Bay Area brothers Tom and David Kelley are known for pushing innovation and creativity.
David helped start the d.school at Stanford University. Tom is the author of “The Art of Innovation” and “The Ten Faces of Innovation.”
David is also the founder, and Tom is his partner at Ideo, a San Francisco design consulting firm that has helped clients ranging from Apple to Procter & Gamble and Microsoft.
The firm’s most famous client, Steve Jobs, used Ideo to help create Apple’s first mouse. Wells Fargo has used them to create a new interface for online banking, and Ideo helped design what it calls a “better box of tea” for the family-owned company, Bigelow.
The brothers recently shared their experiences about how to foster creativity in their book, “Creative Confidence.” They answered some questions for The Chronicle about the “creativity myth” and whether it can be taught, implemented or is simply innate.
Q: Creative confidence is like a “muscle,” you write in the book. “It can be strengthened.” How do you strengthen it in a corporate setting?
DK: Some organizations get stuck at the planning stage when they should instead be seeking new insights from the field. If you’re new in the company, the people above you in an organization know way more about the corporate history than you do. So you have to go into the situation with something they don’t know, and what they don’t know is probably coming from the front lines.
We believe in planning, but only after you’ve jumped in and learned a lot more about what’s really going on. You’ve got to jump into the mess and go watch people, talk to people. Then you can go back to planning or calculating. So bringing in more empathy, bringing back data from the front lines, jumping into action – that can lead to more creative confidence.
TK: Or, if you’re the boss, you can strengthen creative confidence by remembering that everybody in your organization is watching when you react to either a small failure or to an idea that is not yet perfect. So if you’re too heavy with critique in the moment, then people will get that “Oh, you’re not really supposed to take risks, you’re not supposed to show your work-in-progress to this boss,” which means fewer creative solutions and new ideas have a chance to thrive in the organization.
Q: IDEO is one of the largest and most prominent design firms. How do you ensure that it stays true to its roots?
DK: It’s the new blood. The truth is, we have a flat hierarchy and we continue to hire the best designers we can find and let ’em rip. We don’t stifle the young people, we let them have a voice. Status in the company is about your ideas, not how long you’ve worked here.
Q: Even if you’re a creative employee, how do you get past the bureaucracy in work environments? That tends to be the killer.
TK: There are a few ways. One is to double deliver: complete the project exactly the way the boss suggested, and then use a more creative approach to complete it again. Present both directions to the boss. By definition you’re going to have different solutions, because you’ll have different data feeding into your solutions. Yes, this is extra work. Yes, this will be worthwhile if you have passion about it. Any boss that appreciates innovation is going to notice that you’re coming up with different – and often better – ideas than the conventional ones. You may not be successful the first time, but you will win the boss over, because even the most skeptical boss loves success.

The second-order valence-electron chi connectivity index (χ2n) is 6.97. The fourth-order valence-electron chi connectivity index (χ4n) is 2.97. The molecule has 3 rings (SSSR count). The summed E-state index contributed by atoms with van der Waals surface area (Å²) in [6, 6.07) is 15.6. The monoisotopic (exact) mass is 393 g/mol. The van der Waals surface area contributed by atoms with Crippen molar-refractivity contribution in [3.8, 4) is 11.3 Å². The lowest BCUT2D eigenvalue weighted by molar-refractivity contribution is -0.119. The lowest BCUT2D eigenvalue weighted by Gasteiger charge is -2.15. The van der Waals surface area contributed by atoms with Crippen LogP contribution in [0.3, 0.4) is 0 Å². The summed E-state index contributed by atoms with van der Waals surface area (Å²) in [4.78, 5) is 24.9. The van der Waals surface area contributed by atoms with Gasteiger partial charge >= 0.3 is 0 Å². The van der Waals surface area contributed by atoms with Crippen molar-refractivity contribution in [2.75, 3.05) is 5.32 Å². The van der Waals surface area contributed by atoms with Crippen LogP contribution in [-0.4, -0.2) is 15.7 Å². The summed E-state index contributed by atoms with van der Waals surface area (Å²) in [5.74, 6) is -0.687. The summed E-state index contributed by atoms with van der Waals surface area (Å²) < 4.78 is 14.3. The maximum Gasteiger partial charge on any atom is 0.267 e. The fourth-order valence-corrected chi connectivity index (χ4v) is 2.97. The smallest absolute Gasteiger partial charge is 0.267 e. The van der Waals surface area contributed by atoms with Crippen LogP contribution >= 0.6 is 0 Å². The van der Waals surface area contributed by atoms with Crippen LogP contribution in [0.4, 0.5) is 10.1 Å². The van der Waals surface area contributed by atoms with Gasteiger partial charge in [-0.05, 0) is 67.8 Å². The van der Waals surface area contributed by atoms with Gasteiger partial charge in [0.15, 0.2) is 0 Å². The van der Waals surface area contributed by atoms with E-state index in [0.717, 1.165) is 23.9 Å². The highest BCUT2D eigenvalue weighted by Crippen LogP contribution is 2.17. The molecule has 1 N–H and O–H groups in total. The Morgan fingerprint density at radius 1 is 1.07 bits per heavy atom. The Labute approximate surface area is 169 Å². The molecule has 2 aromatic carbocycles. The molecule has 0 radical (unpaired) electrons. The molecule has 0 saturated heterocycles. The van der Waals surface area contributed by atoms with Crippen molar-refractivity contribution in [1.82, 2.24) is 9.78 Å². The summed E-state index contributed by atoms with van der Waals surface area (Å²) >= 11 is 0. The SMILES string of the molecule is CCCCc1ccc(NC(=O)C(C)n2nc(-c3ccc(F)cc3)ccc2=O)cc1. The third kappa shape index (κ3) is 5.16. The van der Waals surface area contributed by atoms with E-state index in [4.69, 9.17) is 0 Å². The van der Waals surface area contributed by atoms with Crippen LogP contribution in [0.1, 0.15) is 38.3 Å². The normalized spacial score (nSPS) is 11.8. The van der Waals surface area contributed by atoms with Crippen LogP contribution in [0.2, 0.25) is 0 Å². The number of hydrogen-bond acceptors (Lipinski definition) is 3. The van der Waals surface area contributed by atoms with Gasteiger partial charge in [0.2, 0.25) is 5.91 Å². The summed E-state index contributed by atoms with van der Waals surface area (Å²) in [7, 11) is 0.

DK: Here’s a second option. Before you go into any difficult meeting, convene your personal advisory board. This is a bunch of people inside and outside the company that you’re willing to buy coffee or pizza for on a somewhat frequent basis to talk things over. The result is that you go into your meeting with five people’s points of view, and your ideas have already been improved upon by bouncing them off other people.
Q: Do you believe the “bottom line” and “creative confidence” can go hand-in-hand?
TK: Absolutely. Just look at Apple and Google, tremendously creative companies that are now considered the two most valuable brands in the world
DK: Of course, organizations must continuously focus on incremental improvements. But it’s the companies capable of new-to-the-world innovations that will keep coming up with the kind of disruptive products, services and experiences that positively impact the bottom line over time.
Q: What is your vision for this book – do you want to turn this into something bigger?
DK: We don’t get to decide if this turns into a movement, but we do believe in the idea of creative confidence far beyond the book. We started the hashtag #creativeconfidence as a way to open up the conversation, and so far #creativeconfidence has attracted hundreds of examples. That really encourages us.
TK: We’re also inspired to learn that the OpenIdeo Creative Confidence challenge has attracted more people than any other challenge in the history of our open innovation platform. The OpenIdeo challenge is currently in the idea-gathering stage, so we encourage people to join the party.
This originally appeared in the San Francisco Chronicle.